Pierce may also allow the student to finish the class early with whatever grade they currently had at that moment.

Who can active duty soldiers and veterans talk to on campus regarding any questions?

Questions regarding education and financial concerns with anything VA related can have them answered via the Veterans Services Office on Fort Steilacoom’s campus located on the third floor of the Cascade Building.

Questions regarding transcripts, class withdrawal, or other related concerns can be brought to the Registration Desk located on the third floor of the Cascade Building to the right of the Welcome Desk.

Affirmative Action Rejected

R. Wilfing / Courtesy Photo / Pixabay

Affirmative Action to be denied in Washington State’s November 2019 Elections, reinstating Initiative 200.

During the Washington State elections on November 5, citizens voted against Referendum 88 and the restoration of Affirmative Action – a policy favoring individuals belonging to previously discriminated groups within America. This practice would have allowed for colleges, universities, and businesses to increase opportunities for minority groups by giving them further support.

Previously in April 2019, Washington State legislatures passed Initiative 1000, repealing the ban on Affirmative Action which had been placed 20 years ago. This ban was originally passed by Washington voters in 1998 via I-200; however, recent elections have since reinstated this ban by the people. With its rejection, this leaves the state facing a number of concerns from both sides of the vote.

For Washington State government officials such as April Sims, co-chair of Washington Fairness, Affirmative Action being rejected is disheartening. As reported by NBC News, Sims states how Affirmative Action would have been a great way to level the playing fields for everyone in Washington State. Jay Inslee, the Governor of Washington State, also saw Referendum 88 as a way to address what he referred to as systemic inequalities.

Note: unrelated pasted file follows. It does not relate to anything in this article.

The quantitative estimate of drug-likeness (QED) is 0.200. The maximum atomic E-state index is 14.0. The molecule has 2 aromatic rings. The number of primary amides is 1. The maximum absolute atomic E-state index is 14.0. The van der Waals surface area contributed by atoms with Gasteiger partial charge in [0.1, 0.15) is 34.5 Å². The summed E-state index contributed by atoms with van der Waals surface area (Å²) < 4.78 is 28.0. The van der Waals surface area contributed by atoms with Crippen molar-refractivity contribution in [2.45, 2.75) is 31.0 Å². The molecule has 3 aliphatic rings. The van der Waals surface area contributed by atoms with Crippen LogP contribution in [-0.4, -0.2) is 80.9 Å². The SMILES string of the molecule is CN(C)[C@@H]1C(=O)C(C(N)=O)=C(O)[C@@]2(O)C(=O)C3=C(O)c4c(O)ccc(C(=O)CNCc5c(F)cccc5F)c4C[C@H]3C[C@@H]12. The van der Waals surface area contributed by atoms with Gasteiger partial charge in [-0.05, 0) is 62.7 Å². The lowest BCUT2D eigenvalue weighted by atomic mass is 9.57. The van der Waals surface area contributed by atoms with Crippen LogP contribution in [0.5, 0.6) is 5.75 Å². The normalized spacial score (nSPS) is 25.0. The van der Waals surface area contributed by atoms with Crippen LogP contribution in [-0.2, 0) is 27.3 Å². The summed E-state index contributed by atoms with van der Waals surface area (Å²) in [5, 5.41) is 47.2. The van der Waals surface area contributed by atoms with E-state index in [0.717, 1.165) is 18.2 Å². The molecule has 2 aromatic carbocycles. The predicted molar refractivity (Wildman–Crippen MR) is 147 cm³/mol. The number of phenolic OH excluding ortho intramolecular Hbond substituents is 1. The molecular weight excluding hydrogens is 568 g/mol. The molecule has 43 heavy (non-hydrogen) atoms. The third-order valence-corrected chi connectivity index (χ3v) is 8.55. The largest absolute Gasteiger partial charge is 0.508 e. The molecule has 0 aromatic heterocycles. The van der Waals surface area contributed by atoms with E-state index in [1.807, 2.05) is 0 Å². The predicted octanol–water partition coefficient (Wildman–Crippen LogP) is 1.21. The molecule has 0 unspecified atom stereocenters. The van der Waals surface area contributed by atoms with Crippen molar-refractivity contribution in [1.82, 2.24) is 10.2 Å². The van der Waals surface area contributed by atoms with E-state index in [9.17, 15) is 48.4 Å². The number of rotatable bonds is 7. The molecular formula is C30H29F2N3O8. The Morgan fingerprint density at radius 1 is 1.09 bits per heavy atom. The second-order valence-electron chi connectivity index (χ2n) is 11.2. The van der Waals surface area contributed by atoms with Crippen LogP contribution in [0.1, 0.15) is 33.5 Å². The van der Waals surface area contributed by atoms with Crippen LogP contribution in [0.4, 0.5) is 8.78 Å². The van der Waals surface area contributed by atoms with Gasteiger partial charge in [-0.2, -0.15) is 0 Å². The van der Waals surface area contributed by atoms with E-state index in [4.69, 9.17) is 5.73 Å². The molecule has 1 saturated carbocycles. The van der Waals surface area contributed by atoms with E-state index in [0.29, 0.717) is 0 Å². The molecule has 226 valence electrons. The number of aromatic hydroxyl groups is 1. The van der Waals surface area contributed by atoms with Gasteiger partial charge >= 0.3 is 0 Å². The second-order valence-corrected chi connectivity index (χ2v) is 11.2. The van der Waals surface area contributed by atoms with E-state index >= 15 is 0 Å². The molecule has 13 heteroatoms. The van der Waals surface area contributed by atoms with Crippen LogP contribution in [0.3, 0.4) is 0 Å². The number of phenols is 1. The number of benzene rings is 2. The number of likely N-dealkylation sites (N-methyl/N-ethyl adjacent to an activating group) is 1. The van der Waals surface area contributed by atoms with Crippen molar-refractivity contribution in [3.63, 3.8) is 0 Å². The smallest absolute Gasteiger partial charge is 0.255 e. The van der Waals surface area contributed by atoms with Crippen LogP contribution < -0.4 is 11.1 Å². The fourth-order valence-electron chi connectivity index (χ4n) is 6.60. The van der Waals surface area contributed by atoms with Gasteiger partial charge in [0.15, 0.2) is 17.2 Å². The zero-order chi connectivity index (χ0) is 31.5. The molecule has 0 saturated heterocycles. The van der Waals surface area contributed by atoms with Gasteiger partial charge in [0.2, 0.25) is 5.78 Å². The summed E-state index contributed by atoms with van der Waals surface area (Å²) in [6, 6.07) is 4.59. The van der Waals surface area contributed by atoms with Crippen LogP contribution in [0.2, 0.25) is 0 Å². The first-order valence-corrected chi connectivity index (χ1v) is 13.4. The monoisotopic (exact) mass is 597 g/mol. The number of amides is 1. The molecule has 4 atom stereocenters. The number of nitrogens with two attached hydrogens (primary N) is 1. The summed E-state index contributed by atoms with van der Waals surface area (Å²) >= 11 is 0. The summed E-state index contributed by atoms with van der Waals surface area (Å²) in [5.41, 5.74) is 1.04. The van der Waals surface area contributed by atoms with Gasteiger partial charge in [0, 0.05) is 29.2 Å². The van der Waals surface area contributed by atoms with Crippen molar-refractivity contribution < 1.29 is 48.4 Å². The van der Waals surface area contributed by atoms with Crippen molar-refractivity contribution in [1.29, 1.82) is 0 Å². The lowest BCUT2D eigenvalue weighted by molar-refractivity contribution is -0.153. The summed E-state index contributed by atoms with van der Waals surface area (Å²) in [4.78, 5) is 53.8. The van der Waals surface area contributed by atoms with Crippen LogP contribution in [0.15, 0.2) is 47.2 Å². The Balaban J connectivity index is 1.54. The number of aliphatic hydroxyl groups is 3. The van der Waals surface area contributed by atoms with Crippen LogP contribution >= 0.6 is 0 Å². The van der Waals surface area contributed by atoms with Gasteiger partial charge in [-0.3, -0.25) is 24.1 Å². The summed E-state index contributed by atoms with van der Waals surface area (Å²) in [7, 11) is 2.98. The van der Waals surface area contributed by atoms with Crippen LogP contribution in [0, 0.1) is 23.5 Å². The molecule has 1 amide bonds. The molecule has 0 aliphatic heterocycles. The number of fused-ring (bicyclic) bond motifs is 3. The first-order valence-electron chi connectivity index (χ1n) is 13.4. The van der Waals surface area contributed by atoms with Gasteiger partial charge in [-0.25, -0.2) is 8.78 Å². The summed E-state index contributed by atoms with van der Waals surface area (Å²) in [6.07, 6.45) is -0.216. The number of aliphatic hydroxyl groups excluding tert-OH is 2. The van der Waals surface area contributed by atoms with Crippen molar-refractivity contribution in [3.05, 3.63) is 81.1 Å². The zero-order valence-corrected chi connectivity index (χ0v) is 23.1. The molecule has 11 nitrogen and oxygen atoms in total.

Despite this, not everyone in Washington saw Affirmative Action as a solution to inequality. Shortly after the passing of I-1000, a petition was led by Washington Asians for Equality. This petition was created as an attempt to keep Affirmative Action banned in Washington State by giving the vote back to the people.

“I-1000 can be summed up in one sentence: It would abolish the standard of equality for all, regardless of race, as required by I-200, and replace it with a system that uses different rules for people of different races,” states the petition. As such, petitioners felt that this vote should be in the hands of the people.

Those sharing this sentiment see Affirmative Action and Referendum 88 as an attack on equality in Washington State. However, while some feel as though I-200 allows for true equality, certain statistics state otherwise.

According to the Stranger, many legislatures within Washington viewed I-200 as a step backwards for the state when it comes to providing underrepresented groups positions in business. With both women and minorities having less than 4% of the state’s contracting dollars post I-200, this has left Washington state below its established goals.

Javier Valdez, a Seattle representative, believes that I-1000 would have been a fix to I-200. “I-200 was sold 20 years ago as something that would be fair to everyone, and that’s clearly not the case,” he said.

While both sides hold claims still in search of a proper solution, it’s not difficult to see what demographics tend to dominate college campuses, Pierce College included. But whether or not something like Affirmative Action could help with this, or if this is even a problem that needs help, is a question for another time.